Scott Turow's Book


I was transferring Reversible Errors--excuse me, Scott Turow's Reversible Errors--from Tivo to videotape this morning, and it reminded me that the lawyer turned best-selling author had an op-ed piece in The New York Times last week explaining why we should "Cry No Tears for Martha Stewart." Turow concedes that Stewart's ImClone stock sale was not illegal but says it should have been. His argument is twofold:

1. When Stewart's broker, Peter Bacanovic, told her (through his assistant, Douglas Faneuil) that ImClone founder Sam Waksal and his family were selling their shares in the company, Stewart in effect received stolen property, since Bacanovic and Faneuil were bound by Merrill Lynch policy not to reveal that information. "She had to know she was in possession of confidential information she had no right to have," Turow writes, "and by trading on it, she was a clear accessory to the Merrill employees' misappropriation of it."

Contrary to Turow's analogy, information is not property. While Bacanovic and Faneuil violated their obligations to Merrill Lynch and to their clients, Stewart was not bound to refrain from acting on what they told her, any more than a newspaper reporter who received the same information from the same source would be obligated to keep it a secret.

2. When Stewart sold her stock, she screwed over "the poor schmo" who bought it, since he was in no position to know the Waksals were dumping their shares. "In my book," Turow writes, "that's fraud. Martha Stewart ripped her buyers off as certainly as if she'd sold them silk sheets that she knew were actually synthetic."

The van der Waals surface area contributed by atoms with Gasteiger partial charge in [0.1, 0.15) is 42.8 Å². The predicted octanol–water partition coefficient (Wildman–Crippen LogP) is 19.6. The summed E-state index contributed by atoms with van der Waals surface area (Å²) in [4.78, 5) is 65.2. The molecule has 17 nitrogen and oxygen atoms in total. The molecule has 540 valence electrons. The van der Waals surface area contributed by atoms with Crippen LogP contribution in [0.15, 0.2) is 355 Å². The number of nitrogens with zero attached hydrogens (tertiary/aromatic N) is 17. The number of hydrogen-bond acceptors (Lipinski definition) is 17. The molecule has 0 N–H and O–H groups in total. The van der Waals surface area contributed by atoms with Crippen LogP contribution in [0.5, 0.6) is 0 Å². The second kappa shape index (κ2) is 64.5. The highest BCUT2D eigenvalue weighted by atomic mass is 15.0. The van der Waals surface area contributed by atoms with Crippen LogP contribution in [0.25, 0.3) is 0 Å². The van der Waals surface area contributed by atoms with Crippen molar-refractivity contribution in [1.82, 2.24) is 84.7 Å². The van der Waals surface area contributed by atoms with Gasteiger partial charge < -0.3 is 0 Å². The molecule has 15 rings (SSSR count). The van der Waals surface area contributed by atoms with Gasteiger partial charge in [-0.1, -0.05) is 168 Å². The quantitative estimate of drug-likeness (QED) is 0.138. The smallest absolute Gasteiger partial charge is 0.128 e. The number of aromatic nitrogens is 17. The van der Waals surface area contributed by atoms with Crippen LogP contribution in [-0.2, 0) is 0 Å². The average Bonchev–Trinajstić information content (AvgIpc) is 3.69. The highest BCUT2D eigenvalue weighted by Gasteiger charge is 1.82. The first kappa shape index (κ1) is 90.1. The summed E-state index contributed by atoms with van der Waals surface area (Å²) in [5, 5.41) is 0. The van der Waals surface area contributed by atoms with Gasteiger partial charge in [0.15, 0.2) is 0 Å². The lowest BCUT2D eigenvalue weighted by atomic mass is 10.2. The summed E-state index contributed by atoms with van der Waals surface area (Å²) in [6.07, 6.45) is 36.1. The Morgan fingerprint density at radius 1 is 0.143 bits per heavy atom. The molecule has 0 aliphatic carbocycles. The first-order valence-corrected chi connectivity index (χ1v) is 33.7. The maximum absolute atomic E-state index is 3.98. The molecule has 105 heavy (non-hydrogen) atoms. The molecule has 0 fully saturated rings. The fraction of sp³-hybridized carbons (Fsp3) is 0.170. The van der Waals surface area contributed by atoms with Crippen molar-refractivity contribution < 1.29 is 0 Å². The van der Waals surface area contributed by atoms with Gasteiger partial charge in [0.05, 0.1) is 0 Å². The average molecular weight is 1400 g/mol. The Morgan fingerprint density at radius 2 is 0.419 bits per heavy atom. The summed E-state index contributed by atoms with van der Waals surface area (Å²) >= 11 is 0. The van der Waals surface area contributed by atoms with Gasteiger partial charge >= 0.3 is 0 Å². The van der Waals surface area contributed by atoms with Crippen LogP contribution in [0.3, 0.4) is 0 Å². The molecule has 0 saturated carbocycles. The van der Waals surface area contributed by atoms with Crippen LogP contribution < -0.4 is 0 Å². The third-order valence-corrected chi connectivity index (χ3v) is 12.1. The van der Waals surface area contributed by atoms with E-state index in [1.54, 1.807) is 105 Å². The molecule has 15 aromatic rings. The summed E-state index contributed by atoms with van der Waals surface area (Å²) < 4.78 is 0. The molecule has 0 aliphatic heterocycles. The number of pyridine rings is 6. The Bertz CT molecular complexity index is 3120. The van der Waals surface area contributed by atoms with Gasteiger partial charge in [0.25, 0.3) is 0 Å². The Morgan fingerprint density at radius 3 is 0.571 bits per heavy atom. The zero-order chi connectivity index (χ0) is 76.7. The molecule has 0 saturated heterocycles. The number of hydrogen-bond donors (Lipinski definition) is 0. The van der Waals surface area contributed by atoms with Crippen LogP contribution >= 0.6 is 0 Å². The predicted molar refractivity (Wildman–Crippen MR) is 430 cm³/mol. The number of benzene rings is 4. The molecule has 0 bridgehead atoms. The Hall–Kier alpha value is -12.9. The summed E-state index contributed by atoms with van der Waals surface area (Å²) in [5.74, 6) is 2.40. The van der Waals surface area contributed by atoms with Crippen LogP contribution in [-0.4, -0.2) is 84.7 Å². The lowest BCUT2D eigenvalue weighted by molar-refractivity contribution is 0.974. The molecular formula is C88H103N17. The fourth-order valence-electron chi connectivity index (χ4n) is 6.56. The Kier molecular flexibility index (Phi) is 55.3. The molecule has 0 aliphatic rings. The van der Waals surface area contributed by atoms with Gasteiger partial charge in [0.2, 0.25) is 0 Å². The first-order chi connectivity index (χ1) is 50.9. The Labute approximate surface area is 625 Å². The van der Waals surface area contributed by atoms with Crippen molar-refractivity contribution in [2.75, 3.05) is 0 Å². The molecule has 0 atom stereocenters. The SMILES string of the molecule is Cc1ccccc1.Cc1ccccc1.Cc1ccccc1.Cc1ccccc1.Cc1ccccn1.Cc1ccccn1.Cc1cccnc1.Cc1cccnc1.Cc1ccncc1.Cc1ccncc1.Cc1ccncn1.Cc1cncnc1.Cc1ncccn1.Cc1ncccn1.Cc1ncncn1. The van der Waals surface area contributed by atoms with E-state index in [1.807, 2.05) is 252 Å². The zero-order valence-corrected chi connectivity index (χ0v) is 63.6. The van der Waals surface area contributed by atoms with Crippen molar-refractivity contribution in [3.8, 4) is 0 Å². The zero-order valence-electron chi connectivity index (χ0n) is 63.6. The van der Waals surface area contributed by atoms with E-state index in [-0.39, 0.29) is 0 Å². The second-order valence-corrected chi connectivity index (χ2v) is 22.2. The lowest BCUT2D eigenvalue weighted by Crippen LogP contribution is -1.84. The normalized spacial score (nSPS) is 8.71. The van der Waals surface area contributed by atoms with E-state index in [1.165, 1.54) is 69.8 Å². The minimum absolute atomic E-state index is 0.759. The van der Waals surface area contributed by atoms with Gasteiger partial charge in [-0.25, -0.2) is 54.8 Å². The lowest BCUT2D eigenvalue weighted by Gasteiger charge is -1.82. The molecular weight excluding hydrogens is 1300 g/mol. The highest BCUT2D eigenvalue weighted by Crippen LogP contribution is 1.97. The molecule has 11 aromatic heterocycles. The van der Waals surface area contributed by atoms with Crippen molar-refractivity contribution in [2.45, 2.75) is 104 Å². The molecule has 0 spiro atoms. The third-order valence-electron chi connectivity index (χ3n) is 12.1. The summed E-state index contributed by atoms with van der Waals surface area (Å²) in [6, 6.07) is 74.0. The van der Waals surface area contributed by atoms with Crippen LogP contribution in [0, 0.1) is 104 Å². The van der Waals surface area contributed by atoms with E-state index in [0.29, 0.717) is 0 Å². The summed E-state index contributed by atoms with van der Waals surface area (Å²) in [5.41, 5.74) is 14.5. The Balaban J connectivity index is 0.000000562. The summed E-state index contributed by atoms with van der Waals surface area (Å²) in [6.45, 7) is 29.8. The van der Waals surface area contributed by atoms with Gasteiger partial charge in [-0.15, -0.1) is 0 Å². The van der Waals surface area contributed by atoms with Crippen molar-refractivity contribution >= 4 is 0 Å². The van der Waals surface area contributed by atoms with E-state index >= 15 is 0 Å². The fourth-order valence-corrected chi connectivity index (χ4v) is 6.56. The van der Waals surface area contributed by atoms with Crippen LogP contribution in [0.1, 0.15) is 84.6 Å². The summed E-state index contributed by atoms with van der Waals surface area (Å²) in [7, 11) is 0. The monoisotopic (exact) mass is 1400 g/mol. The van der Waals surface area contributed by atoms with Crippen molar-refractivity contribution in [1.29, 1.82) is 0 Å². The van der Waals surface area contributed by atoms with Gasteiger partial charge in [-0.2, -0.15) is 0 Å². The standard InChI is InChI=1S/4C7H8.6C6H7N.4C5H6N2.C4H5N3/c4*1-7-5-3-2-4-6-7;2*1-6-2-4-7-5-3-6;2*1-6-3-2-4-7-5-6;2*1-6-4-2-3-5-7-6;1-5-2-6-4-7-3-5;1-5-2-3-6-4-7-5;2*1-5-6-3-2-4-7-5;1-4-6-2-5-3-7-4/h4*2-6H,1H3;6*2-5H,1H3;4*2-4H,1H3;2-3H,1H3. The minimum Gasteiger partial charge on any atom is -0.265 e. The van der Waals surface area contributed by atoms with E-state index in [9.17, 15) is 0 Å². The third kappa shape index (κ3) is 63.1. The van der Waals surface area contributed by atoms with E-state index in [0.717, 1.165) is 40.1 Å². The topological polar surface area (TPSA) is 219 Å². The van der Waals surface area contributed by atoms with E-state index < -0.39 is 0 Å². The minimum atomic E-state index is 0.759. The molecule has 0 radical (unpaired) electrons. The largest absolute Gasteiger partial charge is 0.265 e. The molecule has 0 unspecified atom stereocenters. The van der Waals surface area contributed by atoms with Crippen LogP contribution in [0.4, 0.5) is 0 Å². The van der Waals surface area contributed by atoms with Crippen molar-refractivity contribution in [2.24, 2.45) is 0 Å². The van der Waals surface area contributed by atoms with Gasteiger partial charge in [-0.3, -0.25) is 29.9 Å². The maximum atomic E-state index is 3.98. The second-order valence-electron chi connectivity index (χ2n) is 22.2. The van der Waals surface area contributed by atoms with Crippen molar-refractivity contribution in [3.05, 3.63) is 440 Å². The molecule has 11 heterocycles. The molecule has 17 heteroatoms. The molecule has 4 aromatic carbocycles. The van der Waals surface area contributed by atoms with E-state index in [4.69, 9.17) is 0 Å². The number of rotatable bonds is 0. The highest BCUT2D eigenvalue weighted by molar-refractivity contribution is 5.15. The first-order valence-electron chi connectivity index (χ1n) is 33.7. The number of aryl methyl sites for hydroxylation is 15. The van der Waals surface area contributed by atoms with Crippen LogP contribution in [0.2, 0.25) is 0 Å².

As the legal scholar Henry G. Manne points out in response to this argument, stocks are bought and sold anonymously by large numbers of people. If Stewart had not sold her shares, someone who had independently decided to buy ImClone would not have been any better off. (I suppose she could have tried to help such buyers by publicizing the Waksals' sales, but by Turow's logic that would have amounted to distributing stolen goods.) Stewart did not sell her stock directly to any particular person, let alone make any representations about ImClone's prospects. A stock seller usually expects the price to go down, while a buyer expects the opposite. Is it fraud in Turow's book every time a seller has better information than a buyer?

This is not to say that Stewart is a paragon of honesty. She clearly was worried that her transaction might be considered illegal, and her attempts to conceal the motivation for it led to her convictions for lying to the government and obstructing justice. But as Turow admits, Stewart's anxiety, though understandable given the inscrutability of securities law, turned out to be unjustified. Thus it's fair to say that Stewart was convicted of covering up a crime she didn't commit.